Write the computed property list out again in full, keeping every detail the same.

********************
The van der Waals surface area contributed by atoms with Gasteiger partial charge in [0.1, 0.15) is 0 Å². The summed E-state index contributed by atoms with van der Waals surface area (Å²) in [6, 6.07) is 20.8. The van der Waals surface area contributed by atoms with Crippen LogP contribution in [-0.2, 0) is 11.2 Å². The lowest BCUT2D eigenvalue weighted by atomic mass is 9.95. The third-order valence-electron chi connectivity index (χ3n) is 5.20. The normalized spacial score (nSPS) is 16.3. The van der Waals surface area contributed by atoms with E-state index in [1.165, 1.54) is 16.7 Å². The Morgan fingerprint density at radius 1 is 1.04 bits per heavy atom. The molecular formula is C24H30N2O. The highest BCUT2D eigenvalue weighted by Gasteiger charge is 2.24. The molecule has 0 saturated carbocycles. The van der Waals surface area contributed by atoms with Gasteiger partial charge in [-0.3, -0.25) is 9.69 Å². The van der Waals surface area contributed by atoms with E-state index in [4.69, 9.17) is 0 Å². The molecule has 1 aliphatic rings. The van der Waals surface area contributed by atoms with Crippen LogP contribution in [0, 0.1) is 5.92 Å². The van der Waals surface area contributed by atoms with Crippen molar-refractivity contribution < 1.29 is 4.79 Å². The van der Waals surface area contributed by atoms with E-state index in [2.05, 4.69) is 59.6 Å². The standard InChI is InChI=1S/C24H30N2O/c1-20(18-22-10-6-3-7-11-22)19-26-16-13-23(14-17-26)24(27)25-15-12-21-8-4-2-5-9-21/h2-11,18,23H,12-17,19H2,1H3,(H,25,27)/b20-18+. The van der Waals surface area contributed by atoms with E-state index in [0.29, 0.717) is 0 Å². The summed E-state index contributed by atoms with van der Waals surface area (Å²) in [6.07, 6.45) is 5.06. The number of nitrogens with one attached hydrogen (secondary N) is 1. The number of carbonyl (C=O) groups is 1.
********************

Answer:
The van der Waals surface area contributed by atoms with Gasteiger partial charge in [0.1, 0.15) is 0 Å². The summed E-state index contributed by atoms with van der Waals surface area (Å²) in [6, 6.07) is 20.8. The van der Waals surface area contributed by atoms with Crippen LogP contribution in [-0.2, 0) is 11.2 Å². The lowest BCUT2D eigenvalue weighted by atomic mass is 9.95. The third-order valence-electron chi connectivity index (χ3n) is 5.20. The normalized spacial score (nSPS) is 16.3. The van der Waals surface area contributed by atoms with E-state index in [1.165, 1.54) is 16.7 Å². The Morgan fingerprint density at radius 1 is 1.04 bits per heavy atom. The molecular formula is C24H30N2O. The highest BCUT2D eigenvalue weighted by Gasteiger charge is 2.24. The molecule has 0 saturated carbocycles. The van der Waals surface area contributed by atoms with Gasteiger partial charge in [-0.3, -0.25) is 9.69 Å². The van der Waals surface area contributed by atoms with E-state index in [4.69, 9.17) is 0 Å². The molecule has 1 aliphatic rings. The van der Waals surface area contributed by atoms with Crippen LogP contribution in [0, 0.1) is 5.92 Å². The van der Waals surface area contributed by atoms with Crippen molar-refractivity contribution < 1.29 is 4.79 Å². The van der Waals surface area contributed by atoms with E-state index in [2.05, 4.69) is 59.6 Å². The standard InChI is InChI=1S/C24H30N2O/c1-20(18-22-10-6-3-7-11-22)19-26-16-13-23(14-17-26)24(27)25-15-12-21-8-4-2-5-9-21/h2-11,18,23H,12-17,19H2,1H3,(H,25,27)/b20-18+. The van der Waals surface area contributed by atoms with E-state index in [0.29, 0.717) is 0 Å². The summed E-state index contributed by atoms with van der Waals surface area (Å²) in [6.07, 6.45) is 5.06. The number of nitrogens with one attached hydrogen (secondary N) is 1. The number of carbonyl (C=O) groups is 1.